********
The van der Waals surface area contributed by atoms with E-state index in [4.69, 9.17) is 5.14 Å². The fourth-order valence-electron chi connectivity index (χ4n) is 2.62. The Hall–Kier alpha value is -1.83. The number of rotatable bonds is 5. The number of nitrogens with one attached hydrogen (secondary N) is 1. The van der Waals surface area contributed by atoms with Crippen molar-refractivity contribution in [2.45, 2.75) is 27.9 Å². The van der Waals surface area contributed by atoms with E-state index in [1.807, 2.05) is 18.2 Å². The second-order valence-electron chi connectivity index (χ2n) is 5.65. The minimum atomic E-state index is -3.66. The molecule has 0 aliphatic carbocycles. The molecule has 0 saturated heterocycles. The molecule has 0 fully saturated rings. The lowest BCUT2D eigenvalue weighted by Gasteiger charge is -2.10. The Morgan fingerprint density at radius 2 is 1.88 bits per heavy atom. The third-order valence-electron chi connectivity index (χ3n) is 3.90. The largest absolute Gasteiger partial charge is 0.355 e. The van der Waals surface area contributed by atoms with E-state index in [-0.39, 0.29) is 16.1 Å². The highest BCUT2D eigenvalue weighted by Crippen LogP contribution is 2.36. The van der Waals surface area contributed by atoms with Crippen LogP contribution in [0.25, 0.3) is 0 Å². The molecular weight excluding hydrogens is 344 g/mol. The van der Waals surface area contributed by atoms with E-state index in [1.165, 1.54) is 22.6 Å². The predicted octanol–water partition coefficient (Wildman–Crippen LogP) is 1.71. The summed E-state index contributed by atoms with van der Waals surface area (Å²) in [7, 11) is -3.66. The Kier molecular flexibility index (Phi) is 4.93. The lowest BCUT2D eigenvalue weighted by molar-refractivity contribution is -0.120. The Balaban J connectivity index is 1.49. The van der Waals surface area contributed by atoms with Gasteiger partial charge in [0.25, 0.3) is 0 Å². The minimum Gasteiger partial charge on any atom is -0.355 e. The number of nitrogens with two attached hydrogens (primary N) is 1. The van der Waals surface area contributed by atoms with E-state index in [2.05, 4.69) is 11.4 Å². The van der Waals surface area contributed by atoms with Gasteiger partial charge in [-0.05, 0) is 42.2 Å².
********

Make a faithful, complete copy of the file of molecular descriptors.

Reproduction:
The van der Waals surface area contributed by atoms with E-state index in [4.69, 9.17) is 5.14 Å². The fourth-order valence-electron chi connectivity index (χ4n) is 2.62. The Hall–Kier alpha value is -1.83. The number of rotatable bonds is 5. The number of nitrogens with one attached hydrogen (secondary N) is 1. The van der Waals surface area contributed by atoms with Crippen molar-refractivity contribution in [2.45, 2.75) is 27.9 Å². The van der Waals surface area contributed by atoms with E-state index in [1.807, 2.05) is 18.2 Å². The second-order valence-electron chi connectivity index (χ2n) is 5.65. The minimum atomic E-state index is -3.66. The molecule has 0 aliphatic carbocycles. The molecule has 0 saturated heterocycles. The molecule has 0 fully saturated rings. The lowest BCUT2D eigenvalue weighted by Gasteiger charge is -2.10. The Morgan fingerprint density at radius 2 is 1.88 bits per heavy atom. The third-order valence-electron chi connectivity index (χ3n) is 3.90. The largest absolute Gasteiger partial charge is 0.355 e. The van der Waals surface area contributed by atoms with E-state index in [-0.39, 0.29) is 16.1 Å². The highest BCUT2D eigenvalue weighted by Crippen LogP contribution is 2.36. The van der Waals surface area contributed by atoms with Crippen LogP contribution in [0.25, 0.3) is 0 Å². The molecular weight excluding hydrogens is 344 g/mol. The van der Waals surface area contributed by atoms with E-state index in [1.165, 1.54) is 22.6 Å². The predicted octanol–water partition coefficient (Wildman–Crippen LogP) is 1.71. The summed E-state index contributed by atoms with van der Waals surface area (Å²) in [7, 11) is -3.66. The Kier molecular flexibility index (Phi) is 4.93. The lowest BCUT2D eigenvalue weighted by molar-refractivity contribution is -0.120. The Balaban J connectivity index is 1.49. The van der Waals surface area contributed by atoms with Gasteiger partial charge in [0.25, 0.3) is 0 Å². The minimum Gasteiger partial charge on any atom is -0.355 e. The number of nitrogens with two attached hydrogens (primary N) is 1. The van der Waals surface area contributed by atoms with E-state index in [2.05, 4.69) is 11.4 Å². The van der Waals surface area contributed by atoms with Gasteiger partial charge in [-0.05, 0) is 42.2 Å².